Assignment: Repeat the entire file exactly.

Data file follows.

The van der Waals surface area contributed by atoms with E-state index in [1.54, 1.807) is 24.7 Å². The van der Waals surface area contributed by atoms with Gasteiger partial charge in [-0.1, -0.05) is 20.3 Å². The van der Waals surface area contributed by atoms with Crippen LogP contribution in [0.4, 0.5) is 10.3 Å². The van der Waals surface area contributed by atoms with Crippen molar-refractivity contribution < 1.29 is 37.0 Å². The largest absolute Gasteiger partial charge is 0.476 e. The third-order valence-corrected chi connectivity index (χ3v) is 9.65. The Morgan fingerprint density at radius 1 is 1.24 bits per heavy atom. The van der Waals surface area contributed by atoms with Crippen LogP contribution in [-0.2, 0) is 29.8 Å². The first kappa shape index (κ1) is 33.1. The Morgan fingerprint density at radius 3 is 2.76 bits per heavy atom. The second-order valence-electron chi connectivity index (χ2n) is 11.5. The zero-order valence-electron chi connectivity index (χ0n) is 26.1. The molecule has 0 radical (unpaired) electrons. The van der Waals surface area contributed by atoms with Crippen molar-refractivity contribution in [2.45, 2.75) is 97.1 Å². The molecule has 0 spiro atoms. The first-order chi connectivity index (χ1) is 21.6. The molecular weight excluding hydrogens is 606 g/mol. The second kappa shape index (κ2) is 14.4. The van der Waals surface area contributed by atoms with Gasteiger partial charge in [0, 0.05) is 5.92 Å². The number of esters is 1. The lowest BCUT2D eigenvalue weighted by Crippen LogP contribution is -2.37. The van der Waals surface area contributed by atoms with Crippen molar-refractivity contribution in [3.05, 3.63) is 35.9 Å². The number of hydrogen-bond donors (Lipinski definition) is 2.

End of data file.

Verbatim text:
The van der Waals surface area contributed by atoms with E-state index in [1.54, 1.807) is 24.7 Å². The van der Waals surface area contributed by atoms with Gasteiger partial charge in [-0.1, -0.05) is 20.3 Å². The van der Waals surface area contributed by atoms with Crippen LogP contribution in [0.4, 0.5) is 10.3 Å². The van der Waals surface area contributed by atoms with Crippen molar-refractivity contribution < 1.29 is 37.0 Å². The largest absolute Gasteiger partial charge is 0.476 e. The third-order valence-corrected chi connectivity index (χ3v) is 9.65. The Morgan fingerprint density at radius 1 is 1.24 bits per heavy atom. The van der Waals surface area contributed by atoms with Crippen LogP contribution in [-0.2, 0) is 29.8 Å². The first kappa shape index (κ1) is 33.1. The Morgan fingerprint density at radius 3 is 2.76 bits per heavy atom. The second-order valence-electron chi connectivity index (χ2n) is 11.5. The zero-order valence-electron chi connectivity index (χ0n) is 26.1. The molecule has 0 radical (unpaired) electrons. The van der Waals surface area contributed by atoms with Crippen molar-refractivity contribution in [2.45, 2.75) is 97.1 Å². The molecule has 0 spiro atoms. The first-order chi connectivity index (χ1) is 21.6. The molecular weight excluding hydrogens is 606 g/mol. The second kappa shape index (κ2) is 14.4. The van der Waals surface area contributed by atoms with Gasteiger partial charge in [0, 0.05) is 5.92 Å². The number of esters is 1. The lowest BCUT2D eigenvalue weighted by Crippen LogP contribution is -2.37. The van der Waals surface area contributed by atoms with Crippen molar-refractivity contribution in [3.05, 3.63) is 35.9 Å². The number of hydrogen-bond donors (Lipinski definition) is 2.